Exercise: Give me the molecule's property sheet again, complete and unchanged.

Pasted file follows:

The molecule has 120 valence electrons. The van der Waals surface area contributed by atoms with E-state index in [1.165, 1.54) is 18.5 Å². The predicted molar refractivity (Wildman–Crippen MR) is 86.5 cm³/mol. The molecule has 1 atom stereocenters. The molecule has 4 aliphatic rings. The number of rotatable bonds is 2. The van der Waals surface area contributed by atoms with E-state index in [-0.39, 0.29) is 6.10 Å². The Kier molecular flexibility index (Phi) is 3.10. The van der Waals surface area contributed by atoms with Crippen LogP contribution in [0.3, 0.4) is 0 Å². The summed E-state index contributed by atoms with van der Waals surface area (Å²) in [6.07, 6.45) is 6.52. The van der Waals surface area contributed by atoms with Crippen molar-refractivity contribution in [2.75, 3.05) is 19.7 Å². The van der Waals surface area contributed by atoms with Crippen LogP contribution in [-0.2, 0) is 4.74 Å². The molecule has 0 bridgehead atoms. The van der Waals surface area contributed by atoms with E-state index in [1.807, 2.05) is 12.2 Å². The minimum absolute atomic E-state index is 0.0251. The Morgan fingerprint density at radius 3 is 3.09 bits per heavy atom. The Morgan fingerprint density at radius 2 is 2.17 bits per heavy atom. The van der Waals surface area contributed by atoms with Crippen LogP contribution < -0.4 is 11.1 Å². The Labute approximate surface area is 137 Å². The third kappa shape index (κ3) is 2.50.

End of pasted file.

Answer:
The molecule has 120 valence electrons. The van der Waals surface area contributed by atoms with E-state index in [1.165, 1.54) is 18.5 Å². The predicted molar refractivity (Wildman–Crippen MR) is 86.5 cm³/mol. The molecule has 1 atom stereocenters. The molecule has 4 aliphatic rings. The number of rotatable bonds is 2. The van der Waals surface area contributed by atoms with E-state index in [-0.39, 0.29) is 6.10 Å². The Kier molecular flexibility index (Phi) is 3.10. The van der Waals surface area contributed by atoms with Crippen LogP contribution in [0.3, 0.4) is 0 Å². The summed E-state index contributed by atoms with van der Waals surface area (Å²) in [6.07, 6.45) is 6.52. The van der Waals surface area contributed by atoms with Crippen molar-refractivity contribution in [2.75, 3.05) is 19.7 Å². The van der Waals surface area contributed by atoms with Crippen LogP contribution in [-0.2, 0) is 4.74 Å². The molecule has 0 bridgehead atoms. The van der Waals surface area contributed by atoms with E-state index in [1.807, 2.05) is 12.2 Å². The minimum absolute atomic E-state index is 0.0251. The Morgan fingerprint density at radius 3 is 3.09 bits per heavy atom. The Morgan fingerprint density at radius 2 is 2.17 bits per heavy atom. The van der Waals surface area contributed by atoms with Crippen LogP contribution < -0.4 is 11.1 Å². The Labute approximate surface area is 137 Å². The third kappa shape index (κ3) is 2.50.